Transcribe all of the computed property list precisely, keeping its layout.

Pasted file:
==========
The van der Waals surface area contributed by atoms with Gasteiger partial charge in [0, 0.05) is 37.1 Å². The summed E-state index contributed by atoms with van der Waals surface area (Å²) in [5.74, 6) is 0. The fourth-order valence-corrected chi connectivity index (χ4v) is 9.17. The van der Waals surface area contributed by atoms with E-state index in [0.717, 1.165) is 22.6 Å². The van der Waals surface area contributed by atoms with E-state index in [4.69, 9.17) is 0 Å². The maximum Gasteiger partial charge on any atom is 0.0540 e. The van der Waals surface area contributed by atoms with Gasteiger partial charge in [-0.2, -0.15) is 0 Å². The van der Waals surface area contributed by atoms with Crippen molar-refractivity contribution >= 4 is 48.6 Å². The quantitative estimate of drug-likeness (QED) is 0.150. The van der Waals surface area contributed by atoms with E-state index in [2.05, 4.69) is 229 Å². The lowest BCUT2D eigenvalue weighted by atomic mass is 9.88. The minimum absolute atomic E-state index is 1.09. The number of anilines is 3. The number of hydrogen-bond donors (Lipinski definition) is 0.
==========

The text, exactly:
The van der Waals surface area contributed by atoms with Gasteiger partial charge in [0, 0.05) is 37.1 Å². The summed E-state index contributed by atoms with van der Waals surface area (Å²) in [5.74, 6) is 0. The fourth-order valence-corrected chi connectivity index (χ4v) is 9.17. The van der Waals surface area contributed by atoms with E-state index in [0.717, 1.165) is 22.6 Å². The van der Waals surface area contributed by atoms with E-state index in [4.69, 9.17) is 0 Å². The maximum Gasteiger partial charge on any atom is 0.0540 e. The van der Waals surface area contributed by atoms with Gasteiger partial charge in [-0.2, -0.15) is 0 Å². The van der Waals surface area contributed by atoms with Crippen molar-refractivity contribution >= 4 is 48.6 Å². The quantitative estimate of drug-likeness (QED) is 0.150. The van der Waals surface area contributed by atoms with E-state index in [2.05, 4.69) is 229 Å². The lowest BCUT2D eigenvalue weighted by atomic mass is 9.88. The minimum absolute atomic E-state index is 1.09. The number of anilines is 3. The number of hydrogen-bond donors (Lipinski definition) is 0.